Vaccine race against covid variant surge sparks Derbyshire NHS staffing crisis
Derbyshire has been pushed to vaccinate an extra week’s worth of patients against Covid within a month – 60,000 doses – prompting extreme staffing issues.
During a meeting of Derbyshire Community Health Services NHS Foundation Trust, officials said they have been forced to raise the warning level for staffing shortfalls at Derby Arena to the highest possible rating – known as OPEL 4.
Moving the warning level to OPEL 4 within the NHS is an extremely uncommon occurence – particularly outside of winter – and only happens in the most extreme circumstances.
OPEL 4 means that “pressure in the local health and social care system continues to escalate leaving organisations unable to deliver comprehensive care. There is increased potential for patient care and safety to be compromised”.
It also includes incidents of “unexpected reduced staffing levels” causing “increased pressure on patient flow at a level that compromises service provision and patient safety”.
They said that the situation looked to be improving for the rest of the week and into next week, but had seen Derbyshire’s NHS rushing to fill 17 wards’ worth of extra staffed shifts.
This escalation to the highest warning level has seen staff rallied in from across Derbyshire, including from Chesterfield Royal, the Derby and Burton Hospital Trust and Derbyshire Health United to keep the rollout running at pace.
Derbyshire as a whole has been regularly rolling out around 60,000 vaccines a week – a mix of first and second doses.
A move from government to surge second dose appointments, in a “race” to vaccinate to fend off the new variant of Covid which originated in India, saw an ask to bring in 60,000 additional appointments over the course of a month.
This was caused by reducing the gap between first and second doses for the over 50s from 12 weeks to eight weeks.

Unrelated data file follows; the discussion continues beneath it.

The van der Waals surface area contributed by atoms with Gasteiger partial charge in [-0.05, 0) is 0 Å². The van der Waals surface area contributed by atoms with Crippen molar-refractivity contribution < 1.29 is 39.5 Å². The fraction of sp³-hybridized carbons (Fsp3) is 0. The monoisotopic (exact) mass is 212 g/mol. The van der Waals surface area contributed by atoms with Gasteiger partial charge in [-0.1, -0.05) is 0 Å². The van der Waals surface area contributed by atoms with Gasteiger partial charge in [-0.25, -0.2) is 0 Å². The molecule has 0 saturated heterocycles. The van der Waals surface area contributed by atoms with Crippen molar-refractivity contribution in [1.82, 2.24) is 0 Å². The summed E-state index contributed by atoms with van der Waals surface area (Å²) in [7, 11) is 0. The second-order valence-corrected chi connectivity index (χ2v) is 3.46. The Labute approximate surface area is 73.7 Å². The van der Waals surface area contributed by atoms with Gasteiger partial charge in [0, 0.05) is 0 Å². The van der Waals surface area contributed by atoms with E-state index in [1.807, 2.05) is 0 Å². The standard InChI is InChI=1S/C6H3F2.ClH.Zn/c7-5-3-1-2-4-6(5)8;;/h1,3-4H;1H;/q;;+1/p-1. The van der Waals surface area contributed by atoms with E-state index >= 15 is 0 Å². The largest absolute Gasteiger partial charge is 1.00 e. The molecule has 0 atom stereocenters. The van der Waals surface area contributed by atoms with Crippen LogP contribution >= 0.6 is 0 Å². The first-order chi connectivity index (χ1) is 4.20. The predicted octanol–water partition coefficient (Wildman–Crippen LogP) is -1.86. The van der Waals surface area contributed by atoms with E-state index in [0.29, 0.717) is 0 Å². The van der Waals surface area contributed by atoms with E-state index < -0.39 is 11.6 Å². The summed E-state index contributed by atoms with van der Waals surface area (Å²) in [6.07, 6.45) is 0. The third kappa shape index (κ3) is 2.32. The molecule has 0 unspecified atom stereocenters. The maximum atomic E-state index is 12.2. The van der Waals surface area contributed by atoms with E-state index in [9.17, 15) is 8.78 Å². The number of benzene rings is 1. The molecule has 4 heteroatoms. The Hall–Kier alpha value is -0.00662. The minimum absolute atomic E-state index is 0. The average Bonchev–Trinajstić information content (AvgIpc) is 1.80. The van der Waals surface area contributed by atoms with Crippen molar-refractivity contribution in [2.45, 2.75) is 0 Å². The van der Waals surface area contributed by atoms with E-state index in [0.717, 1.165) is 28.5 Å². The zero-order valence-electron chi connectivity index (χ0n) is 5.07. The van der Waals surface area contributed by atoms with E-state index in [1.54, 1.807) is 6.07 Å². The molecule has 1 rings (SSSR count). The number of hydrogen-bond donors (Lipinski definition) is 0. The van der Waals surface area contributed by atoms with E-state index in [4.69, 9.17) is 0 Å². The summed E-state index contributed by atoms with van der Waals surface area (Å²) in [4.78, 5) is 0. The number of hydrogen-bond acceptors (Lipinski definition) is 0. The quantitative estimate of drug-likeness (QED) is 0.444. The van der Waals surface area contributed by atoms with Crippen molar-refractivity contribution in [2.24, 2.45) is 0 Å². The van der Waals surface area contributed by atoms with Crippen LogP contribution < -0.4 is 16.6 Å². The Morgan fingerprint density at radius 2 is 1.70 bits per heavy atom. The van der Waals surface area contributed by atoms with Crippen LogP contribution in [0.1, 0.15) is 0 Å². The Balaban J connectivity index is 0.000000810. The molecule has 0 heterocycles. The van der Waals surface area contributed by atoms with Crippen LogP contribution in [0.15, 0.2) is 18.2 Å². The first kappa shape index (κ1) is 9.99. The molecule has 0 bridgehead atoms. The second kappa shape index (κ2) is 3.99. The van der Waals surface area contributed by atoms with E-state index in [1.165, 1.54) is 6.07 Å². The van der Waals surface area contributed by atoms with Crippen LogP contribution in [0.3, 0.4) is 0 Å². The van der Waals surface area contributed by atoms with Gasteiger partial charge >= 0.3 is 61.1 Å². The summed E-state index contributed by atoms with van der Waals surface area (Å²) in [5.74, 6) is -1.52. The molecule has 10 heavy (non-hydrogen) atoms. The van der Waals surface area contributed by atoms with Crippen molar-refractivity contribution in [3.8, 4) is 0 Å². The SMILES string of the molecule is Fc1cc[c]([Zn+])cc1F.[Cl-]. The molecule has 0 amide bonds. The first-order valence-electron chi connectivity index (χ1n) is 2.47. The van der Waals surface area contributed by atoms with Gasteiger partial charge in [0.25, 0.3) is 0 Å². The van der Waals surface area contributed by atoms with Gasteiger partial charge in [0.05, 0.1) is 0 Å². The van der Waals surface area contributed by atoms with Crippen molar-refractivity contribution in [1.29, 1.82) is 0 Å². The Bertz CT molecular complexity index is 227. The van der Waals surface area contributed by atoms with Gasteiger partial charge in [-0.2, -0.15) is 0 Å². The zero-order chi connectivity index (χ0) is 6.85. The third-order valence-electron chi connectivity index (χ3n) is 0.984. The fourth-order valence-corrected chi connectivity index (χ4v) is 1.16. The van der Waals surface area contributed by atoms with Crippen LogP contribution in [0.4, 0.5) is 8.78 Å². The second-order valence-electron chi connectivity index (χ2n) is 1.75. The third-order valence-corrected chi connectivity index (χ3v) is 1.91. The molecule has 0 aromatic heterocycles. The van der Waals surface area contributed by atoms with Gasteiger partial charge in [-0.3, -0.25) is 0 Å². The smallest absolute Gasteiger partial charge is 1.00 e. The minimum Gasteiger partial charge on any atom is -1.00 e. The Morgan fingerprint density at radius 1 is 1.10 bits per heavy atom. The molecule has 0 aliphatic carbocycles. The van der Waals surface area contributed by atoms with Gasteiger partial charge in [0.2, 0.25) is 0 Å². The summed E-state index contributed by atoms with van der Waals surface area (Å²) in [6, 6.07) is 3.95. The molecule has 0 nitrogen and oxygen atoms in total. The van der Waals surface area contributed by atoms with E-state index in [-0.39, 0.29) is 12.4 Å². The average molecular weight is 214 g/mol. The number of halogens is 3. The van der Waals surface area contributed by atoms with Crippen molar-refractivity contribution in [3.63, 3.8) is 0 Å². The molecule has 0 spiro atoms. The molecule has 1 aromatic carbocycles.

Derby Arena, health officials said, is now delivering 17,000 vaccines a week.
Meanwhile, the most recent week of data, to the week ending May 30, Derbyshire administered its highest amount of vaccine doses over a seven-day period to date – with 74,602 jabs given out.
Of these, three out of every four were for second doses.
Derbyshire has now administered Covid vaccines to three out of every four (77.86 per cent) of all the county and city’s adults and half (52.15 per cent) of all adults have now had both doses of the vaccine.
Michelle Bateman, chief nurse at DCHS, told the meeting that the escalation for staffing at Derby Arena was to retain “a safe and robust service”.
Tracy Allen, the trust’s chief executive, said staff from across Derbyshire were rallied to the Arena to surge vaccination capacity.
She told the meeting: “We have got a bit of a race to vaccinate everyone with the two doses to help protect the NHS.
“It (the variant which originated in India) has the potential to cause an increase in hospital admissions.
“The challenge now is to continue the vaccination programme at pace whilst at the same time to bring forward the second doses for cohorts 1-9.”
Cohorts 1-9 include care home residents and staff, frontline health workers, residents aged 50 and above and people with specific underlying health conditions which leave them more at risk from the virus.